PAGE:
Nevada mandates body cameras on all police officers
CARSON CITY, Nev. (AP) — All police officers in Nevada must wear body cameras beginning next year under a bill Gov. Brian Sandoval signed Thursday, becoming the second state to respond to calls for transparency of violent police encounters with a camera mandate for beat officers statewide.
The law makes audio-visual recording devices a standard feature of uniforms for any law enforcement officer who routinely interacts with the public — from contracted town marshals to the 2,600 officers at Las Vegas Metropolitan Police Department, which has been phasing in body cameras since 2014.
The proposal, led by six black lawmakers, comes at a time of national outrage and reckoning over police killings of black men, women and children.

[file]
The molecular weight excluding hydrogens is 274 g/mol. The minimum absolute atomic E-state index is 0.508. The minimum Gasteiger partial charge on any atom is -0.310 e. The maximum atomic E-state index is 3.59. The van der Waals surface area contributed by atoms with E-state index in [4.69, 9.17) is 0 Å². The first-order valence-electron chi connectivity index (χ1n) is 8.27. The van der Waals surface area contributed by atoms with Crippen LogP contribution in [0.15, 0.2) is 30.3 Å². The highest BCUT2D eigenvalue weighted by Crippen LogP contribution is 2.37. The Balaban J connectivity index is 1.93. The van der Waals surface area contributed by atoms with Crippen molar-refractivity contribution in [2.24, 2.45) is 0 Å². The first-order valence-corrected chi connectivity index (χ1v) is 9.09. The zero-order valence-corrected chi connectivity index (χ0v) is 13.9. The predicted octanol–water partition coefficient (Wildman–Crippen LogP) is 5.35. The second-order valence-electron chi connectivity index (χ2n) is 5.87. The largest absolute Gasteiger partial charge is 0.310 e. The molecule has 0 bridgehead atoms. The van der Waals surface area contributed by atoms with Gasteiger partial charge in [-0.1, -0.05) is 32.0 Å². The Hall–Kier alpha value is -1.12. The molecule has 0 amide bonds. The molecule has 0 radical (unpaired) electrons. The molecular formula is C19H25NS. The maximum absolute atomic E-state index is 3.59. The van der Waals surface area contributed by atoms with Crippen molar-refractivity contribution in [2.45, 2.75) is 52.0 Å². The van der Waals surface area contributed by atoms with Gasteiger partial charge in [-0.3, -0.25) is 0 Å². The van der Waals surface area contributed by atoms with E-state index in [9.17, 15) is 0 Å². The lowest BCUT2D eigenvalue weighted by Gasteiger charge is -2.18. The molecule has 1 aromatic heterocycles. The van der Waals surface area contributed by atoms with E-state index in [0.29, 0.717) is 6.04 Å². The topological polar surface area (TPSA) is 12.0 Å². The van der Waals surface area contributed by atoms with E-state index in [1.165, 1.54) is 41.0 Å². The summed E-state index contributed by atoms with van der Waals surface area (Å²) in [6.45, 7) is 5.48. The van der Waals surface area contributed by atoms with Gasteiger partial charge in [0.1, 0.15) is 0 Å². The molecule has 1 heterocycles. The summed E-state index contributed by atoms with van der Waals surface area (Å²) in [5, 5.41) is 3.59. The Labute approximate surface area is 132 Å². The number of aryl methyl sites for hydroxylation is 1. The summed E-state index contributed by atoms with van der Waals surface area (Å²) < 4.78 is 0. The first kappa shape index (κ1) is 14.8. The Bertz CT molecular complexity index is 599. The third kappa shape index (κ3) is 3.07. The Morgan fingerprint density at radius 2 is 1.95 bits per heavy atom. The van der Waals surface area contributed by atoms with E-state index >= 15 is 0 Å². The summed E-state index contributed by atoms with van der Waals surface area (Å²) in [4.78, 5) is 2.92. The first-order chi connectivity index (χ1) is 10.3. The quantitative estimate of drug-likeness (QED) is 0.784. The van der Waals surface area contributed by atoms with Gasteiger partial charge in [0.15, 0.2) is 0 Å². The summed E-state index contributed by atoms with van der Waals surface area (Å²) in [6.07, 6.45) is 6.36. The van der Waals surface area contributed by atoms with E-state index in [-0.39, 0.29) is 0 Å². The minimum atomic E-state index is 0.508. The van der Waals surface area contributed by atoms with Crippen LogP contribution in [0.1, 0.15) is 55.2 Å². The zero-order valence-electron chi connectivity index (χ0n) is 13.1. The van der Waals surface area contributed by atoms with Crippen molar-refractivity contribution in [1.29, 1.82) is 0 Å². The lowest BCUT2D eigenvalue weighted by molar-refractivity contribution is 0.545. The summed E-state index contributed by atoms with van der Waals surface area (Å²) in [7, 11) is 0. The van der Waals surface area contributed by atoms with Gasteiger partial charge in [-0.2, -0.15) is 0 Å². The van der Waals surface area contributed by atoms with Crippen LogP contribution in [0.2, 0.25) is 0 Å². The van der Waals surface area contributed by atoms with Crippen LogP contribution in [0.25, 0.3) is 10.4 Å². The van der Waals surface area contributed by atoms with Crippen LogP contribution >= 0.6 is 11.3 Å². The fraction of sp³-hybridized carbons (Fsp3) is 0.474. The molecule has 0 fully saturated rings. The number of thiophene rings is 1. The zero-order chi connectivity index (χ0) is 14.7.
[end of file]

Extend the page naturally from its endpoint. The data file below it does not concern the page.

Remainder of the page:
“Bodycams will protect our law enforcement officials and strengthen the relationship with those in the communities in which they serve,” Sandoval said in a statement.
Law enforcement representatives support the policy, which expands a 2015 law directing Nevada Highway Patrol officers to wear body cameras. It does not apply to other transportation officers, corrections officers or school security.
South Carolina required all police departments with adequate funding to use body cameras in 2015. Their police-cam footage is not accessible to the public. Incidents can only be viewed by family or concerned citizens if the law enforcement agency, attorney general or prosecutors choose to release it.
Nevada footage from police body cameras is already public information, but the new law limits its guaranteed availability to only about two weeks. Agencies will be allowed to delete videos 15 days after their recording.
The bill will take effect on July 1, 2018, although it’s unclear whether it is feasible for every department to have the equipment by then. In South Carolina, it could be years more before the 2015 requirement is fulfilled.
Police departments are expected to largely pay for the cameras from 911 funds and federal grants.